Mormaine Lake: Lake Louise took our breath away, but it actually pales in comparison to Mormaine Lake! About 20 minutes away, the water is a richer, deeper, more insanely stunning shade of turquoise. It even puts the Caribbean to shame! During peak season though, you need to get there incredibly early! Parking is limited and once the lot is full, they close the road and force you to take a shuttle. We arrived at 8:00 PM and parking was already full, so we parked at Lake Louise (which filled up shortly after), waited 45 minutes in line to buy shuttle tickets ($6 CAD per person round trip), and then another 20 minutes to catch the shuttle. But it was all worth it, because once we got there, we took a five-minute walk up the Rock Pile for a breathtaking vantage point. Once you get up there, go off the beaten path and climb over some of the rocks to get away from the crowd and take a shot like the one above (we used a tripod and James’ Apple Watch to take the photo!).

Canoeing at Lake Louise or Mormaine Lake: It’s a pricey activity ($120 CAD per hour), but if you can afford it, I’d say it’s well worth it to be on the water! James did most of the paddling, but my shoulders were still sore from the workout!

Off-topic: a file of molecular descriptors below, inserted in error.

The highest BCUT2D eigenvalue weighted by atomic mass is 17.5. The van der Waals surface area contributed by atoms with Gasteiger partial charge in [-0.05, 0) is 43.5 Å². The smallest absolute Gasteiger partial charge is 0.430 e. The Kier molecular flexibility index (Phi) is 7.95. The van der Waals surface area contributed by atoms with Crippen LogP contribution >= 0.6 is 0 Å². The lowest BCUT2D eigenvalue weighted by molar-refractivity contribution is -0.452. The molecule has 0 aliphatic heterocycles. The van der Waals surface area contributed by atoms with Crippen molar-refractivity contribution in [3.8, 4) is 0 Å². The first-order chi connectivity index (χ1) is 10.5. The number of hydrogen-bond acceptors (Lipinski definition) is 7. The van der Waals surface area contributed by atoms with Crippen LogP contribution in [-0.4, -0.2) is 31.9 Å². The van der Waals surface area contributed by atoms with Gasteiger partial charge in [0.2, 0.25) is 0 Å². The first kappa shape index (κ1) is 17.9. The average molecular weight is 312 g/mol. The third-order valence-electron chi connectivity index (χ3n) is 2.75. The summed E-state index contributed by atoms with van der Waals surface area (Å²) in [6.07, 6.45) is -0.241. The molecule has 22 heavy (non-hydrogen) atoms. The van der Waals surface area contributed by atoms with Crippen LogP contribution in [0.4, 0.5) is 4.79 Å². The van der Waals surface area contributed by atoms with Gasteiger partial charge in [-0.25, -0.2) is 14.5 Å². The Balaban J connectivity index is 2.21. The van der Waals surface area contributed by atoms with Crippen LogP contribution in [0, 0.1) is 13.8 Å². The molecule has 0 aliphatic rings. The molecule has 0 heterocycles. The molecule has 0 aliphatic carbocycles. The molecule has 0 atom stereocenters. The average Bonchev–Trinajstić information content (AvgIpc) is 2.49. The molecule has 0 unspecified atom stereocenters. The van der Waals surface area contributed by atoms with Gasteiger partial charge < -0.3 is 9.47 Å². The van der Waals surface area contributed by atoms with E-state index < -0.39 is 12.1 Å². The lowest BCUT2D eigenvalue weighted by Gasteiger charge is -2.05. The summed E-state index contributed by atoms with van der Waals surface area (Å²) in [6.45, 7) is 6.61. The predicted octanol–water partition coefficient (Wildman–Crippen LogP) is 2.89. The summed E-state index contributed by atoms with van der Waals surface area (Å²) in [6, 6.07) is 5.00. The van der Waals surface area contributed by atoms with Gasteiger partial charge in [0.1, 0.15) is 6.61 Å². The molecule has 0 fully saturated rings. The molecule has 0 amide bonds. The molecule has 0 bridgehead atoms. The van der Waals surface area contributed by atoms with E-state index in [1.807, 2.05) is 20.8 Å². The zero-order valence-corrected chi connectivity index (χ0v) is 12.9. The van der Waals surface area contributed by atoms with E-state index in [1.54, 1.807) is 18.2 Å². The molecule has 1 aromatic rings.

Johnston Canyon: Only 25 minutes away from Banff, this is an easy and popular hike. The paved path runs alongside a crystal clear creek, which culminates in two waterfalls — the Lower Falls (about 20-25 minutes) and the Upper Falls (another 40 minutes). We were trying to visit the secret cave (pictured here), but sadly the trail was closed to protect endangered wildlife.

Banff Gondola: We’ve done a few cable cars/gondolas before and were curious to see a panoramic view of Banff from above. The gondola is expensive (about $70 CAD per person), so if this is out of your budget I’d say skip it. The views of town and the river were nice, but not as stunning as some of the views you’ll find deeper into the national park.

Where to Eat

Where the Buffalo Roam Saloon: Twenty minutes outside of Banff is a cute town called Canmore. On our first day, we stopped here for lunch and drinks, and it didn’t disappoint! We ordered mussels in the most delicious red curry broth and an order of fries, because duh. For cocktails, I got the Mezcal & Mango and James ordered the Bourbon Sour — both were well-made and just what the doctor ordered after our drive from Calgary!

Park Distillery: This place was poppin’ at 9:00 PM! They distill their own vodka and gin and serve a variety of dishes — including creative cocktails and an entire menu dedicated to vegetarians. James ordered the bison steak, which came with the most amazing potatoes! I ordered tomato soup cooked with their house distilled chili cook — it made for a really interesting flavor!  Don’t bother with the cornbread though — nothing special there.